I hate to give you a kind of a generic answer, but I don’t know that I have observed consistent differences. I think maybe one thing is that games are a newer art – it is younger. Games are only thirty years old, give or take. Films have been around for over 100 years. There is an atmosphere of experimentation in games that is a little bit more than in film. Films have a hundred of years of parents and grandparents to look to for inspiration. In games, there is a lot less and as a result it is kind of like we are inventing the rules right now, and that is fun. That might be a little bit of a difference. They might be slightly more conservative in movies. Even as I say that, I have worked with some directors like Paul Solet – we have done three movies together now – and his number one rule is always that there are no rules. Normally I only hear that from the game people, but there are filmmakers like that too. The general answer is I do not know if there is a huge difference. Everyone is trying to be creative.
Anton: Now to the both of you. Angela, could you give a short introduction of who you are and what we can expect from the improvisation panel?
Angela Bermúdez: Well, I am Angela Bermúdez a painter from Costa Rica. I am here with Austin because we have this improvised dynamic between art and music.
Austin: The idea is, we tell a story, as a pair, that we are making up right there in front of the audience and we also use no words. The story comes to life on the canvas and through the piano and in the case of this performance there will also be a cello, played by Tina Guo, and flute from Sara Andon. The four of us become then equal storytellers, but with no pre-planning whatsoever.
Anton: So everything is improvised?
Austin: A hundred percent. To me the most remarkable part is that people are accustomed to musicians improvising – that is normal. A painter improvising in front of an audience is the part where people say “I never saw that before.” It is amazing that it is even possible. I always thought paintings took weeks or months of the painter sitting there, looking and being frustrated, and I had this very kind of romantic image of the struggling tortured artist. She just stands there and she can feel all that, but it can come to life. We did it in London just a couple of days ago and the painting took twenty minutes, and it is a full painting: it is not just quick, messy dashes. There is detail, there are layers and lots of color that bleeds from one to the next. It is completely mind-blowing that she can do this.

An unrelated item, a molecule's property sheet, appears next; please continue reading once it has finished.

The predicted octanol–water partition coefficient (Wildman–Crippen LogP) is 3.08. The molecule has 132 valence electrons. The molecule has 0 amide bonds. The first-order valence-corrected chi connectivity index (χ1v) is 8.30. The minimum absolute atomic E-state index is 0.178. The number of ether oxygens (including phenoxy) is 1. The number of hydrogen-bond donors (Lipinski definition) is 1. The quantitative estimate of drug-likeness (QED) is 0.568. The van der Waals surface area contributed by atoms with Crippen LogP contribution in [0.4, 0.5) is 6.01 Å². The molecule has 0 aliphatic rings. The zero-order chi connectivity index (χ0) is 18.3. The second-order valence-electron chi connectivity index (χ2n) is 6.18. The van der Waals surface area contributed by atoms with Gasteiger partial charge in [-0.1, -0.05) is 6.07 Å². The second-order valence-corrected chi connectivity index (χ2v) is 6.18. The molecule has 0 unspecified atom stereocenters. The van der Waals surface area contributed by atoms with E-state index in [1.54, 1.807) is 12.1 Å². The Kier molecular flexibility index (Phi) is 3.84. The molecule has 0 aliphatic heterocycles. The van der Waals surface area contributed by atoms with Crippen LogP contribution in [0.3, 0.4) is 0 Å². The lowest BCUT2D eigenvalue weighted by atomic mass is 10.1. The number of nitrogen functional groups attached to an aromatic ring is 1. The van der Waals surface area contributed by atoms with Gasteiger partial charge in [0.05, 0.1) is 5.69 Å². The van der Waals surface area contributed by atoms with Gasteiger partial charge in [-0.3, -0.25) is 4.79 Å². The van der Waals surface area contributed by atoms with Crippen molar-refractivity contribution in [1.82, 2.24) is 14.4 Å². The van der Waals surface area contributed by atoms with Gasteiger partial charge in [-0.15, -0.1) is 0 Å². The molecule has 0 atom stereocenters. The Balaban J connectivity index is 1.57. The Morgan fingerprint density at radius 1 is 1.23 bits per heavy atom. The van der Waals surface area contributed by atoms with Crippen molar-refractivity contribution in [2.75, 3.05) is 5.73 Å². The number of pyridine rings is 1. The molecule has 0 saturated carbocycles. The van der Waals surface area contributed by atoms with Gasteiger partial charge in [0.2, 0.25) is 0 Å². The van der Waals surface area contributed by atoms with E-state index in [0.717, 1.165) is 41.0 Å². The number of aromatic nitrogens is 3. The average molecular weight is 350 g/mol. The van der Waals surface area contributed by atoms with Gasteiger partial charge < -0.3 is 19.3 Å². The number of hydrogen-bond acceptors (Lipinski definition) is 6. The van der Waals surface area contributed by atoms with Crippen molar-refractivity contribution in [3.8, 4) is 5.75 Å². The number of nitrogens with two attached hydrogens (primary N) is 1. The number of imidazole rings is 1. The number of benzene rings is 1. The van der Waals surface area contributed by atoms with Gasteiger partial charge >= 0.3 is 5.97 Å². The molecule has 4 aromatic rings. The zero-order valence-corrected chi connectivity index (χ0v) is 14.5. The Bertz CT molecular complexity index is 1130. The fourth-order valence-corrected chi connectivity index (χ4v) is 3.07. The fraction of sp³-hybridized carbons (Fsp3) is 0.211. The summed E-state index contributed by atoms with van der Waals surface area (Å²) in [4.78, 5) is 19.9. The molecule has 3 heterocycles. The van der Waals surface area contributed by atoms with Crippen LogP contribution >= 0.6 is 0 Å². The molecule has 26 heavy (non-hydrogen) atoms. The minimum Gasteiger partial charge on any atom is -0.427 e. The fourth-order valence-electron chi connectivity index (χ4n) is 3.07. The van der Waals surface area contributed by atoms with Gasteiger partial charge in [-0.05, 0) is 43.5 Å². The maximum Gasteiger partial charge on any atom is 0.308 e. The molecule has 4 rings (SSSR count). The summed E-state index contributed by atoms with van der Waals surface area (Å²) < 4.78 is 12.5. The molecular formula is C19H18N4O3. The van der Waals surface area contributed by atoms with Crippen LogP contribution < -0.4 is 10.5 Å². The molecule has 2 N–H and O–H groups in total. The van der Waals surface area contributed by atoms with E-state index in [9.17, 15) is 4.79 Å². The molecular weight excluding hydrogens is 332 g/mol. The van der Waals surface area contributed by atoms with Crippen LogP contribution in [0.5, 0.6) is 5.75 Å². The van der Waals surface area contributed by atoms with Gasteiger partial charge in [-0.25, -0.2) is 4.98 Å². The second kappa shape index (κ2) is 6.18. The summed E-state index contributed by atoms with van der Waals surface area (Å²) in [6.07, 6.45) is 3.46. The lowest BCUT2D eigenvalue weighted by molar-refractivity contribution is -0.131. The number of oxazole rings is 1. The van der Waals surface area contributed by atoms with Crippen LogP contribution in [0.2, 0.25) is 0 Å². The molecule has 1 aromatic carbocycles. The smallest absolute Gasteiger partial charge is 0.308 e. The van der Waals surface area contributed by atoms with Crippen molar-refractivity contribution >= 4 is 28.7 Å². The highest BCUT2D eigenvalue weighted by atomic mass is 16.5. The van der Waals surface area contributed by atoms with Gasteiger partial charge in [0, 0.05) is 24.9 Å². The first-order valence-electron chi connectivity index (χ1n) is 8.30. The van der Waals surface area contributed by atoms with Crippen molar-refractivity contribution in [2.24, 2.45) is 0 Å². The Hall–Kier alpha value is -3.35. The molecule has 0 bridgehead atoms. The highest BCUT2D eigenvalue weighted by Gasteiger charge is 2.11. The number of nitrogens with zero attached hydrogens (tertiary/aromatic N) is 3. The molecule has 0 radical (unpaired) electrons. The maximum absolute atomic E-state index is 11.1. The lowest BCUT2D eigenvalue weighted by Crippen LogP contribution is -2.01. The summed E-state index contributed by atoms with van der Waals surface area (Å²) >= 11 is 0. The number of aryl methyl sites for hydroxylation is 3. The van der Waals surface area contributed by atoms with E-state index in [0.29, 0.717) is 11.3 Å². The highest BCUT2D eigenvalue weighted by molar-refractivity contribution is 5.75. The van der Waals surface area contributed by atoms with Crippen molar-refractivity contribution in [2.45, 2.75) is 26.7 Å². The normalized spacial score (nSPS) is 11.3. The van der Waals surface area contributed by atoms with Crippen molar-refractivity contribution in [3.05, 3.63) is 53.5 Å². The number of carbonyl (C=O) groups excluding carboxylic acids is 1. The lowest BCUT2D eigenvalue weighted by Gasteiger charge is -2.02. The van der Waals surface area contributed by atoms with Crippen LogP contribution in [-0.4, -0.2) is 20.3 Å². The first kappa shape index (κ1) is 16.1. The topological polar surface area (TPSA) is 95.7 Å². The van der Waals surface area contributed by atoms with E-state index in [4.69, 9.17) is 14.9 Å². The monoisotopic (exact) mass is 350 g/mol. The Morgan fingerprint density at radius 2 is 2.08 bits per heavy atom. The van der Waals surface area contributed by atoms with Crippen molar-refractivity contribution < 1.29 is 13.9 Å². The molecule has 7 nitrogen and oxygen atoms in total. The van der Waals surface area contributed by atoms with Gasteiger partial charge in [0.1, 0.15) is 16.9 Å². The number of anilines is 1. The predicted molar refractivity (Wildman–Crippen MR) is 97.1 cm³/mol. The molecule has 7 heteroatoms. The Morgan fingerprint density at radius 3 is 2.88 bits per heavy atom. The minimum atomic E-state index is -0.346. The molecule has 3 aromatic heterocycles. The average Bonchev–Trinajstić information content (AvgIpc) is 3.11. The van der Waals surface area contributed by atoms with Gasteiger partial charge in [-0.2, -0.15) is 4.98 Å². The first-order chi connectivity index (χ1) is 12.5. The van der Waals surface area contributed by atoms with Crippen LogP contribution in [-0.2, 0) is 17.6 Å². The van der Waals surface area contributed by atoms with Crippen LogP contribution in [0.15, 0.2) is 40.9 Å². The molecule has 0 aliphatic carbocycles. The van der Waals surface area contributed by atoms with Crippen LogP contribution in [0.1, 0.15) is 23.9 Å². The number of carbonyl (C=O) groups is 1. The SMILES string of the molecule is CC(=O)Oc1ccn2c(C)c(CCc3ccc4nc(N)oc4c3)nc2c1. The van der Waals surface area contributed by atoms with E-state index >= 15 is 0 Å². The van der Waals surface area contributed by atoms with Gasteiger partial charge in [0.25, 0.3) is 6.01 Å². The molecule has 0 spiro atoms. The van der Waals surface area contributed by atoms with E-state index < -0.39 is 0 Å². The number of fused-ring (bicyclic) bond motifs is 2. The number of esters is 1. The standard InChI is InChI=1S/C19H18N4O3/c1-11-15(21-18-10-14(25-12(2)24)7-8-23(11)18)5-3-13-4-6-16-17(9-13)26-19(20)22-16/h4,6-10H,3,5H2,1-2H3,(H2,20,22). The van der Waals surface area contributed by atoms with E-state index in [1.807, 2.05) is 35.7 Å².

Anton: So who is starting the session, the musician or the painter?
Angela: Normally we just decide in the moment. There is no rule.
Austin: Exactly, sometimes she’ll start and I just kind of watch for a minute. In the case of London, she was still kind of preparing her paints and stuff and getting in the zone, so I just started playing. In that case I am just playing completely off the top of my head, with no idea, no anything. It gives her a very random starting point. It would be like if you opened up your iTunes and you set it to play any random track and see what happens. There is no method to it, it just is something there. She starts from that but then very quickly, as I see her painting, I start changing what I am doing, based on what she is painting, but, of course, she does the same. It is like a circle, a feedback loop. It is exciting but scary, because this could be terrible.
Angela: The first minutes we are there with our minds completely blank. But quickly we follow a path together. It is not like Austin is playing something specific and I am painting something on my own.
Austin: Yeah, as if it is just two performers sharing the stage that have nothing to do with each other.
Angela: Yes, we build some idea together.
Austin: It is one of those things that we have done it now a bunch of times in countries all over the world, and yet there is a certain fear that this time it is not gonna work. I feel like every time we start, we think is this going to make sense or be interesting? You never know, because there is literally no safety net. There is no “Well, if it sucks, I’m just gonna play Journey”
Angela: Even more when we have more people, like this time with Tina and Sara. I don’t know if they are going to feel something different from Austin.
Austin: Absolutely, the more you add. . . even just one other musician, you are adding a whole lifetime of thoughts and ideas. Which means that three notes may make them go somewhere wildly different and then they pull the whole performance there, and Angela will end up painting completely different than if it had just been the two of us. Four people, that is the most we have ever done. I guess it will be the third time now with four musicians. We did it once with a flute player and a percussionist, and we also did one with piano, with me, and two guitarists. The guitarists though, they took it kind of easy for most of it, and the piano ended up being the lead a little bit, but not planned. But cello and flute and piano are all used to being the leader so we will see what happens: it could be like fighting!
Angela: They are going to fight and I am going to be crazy, but I am prepared!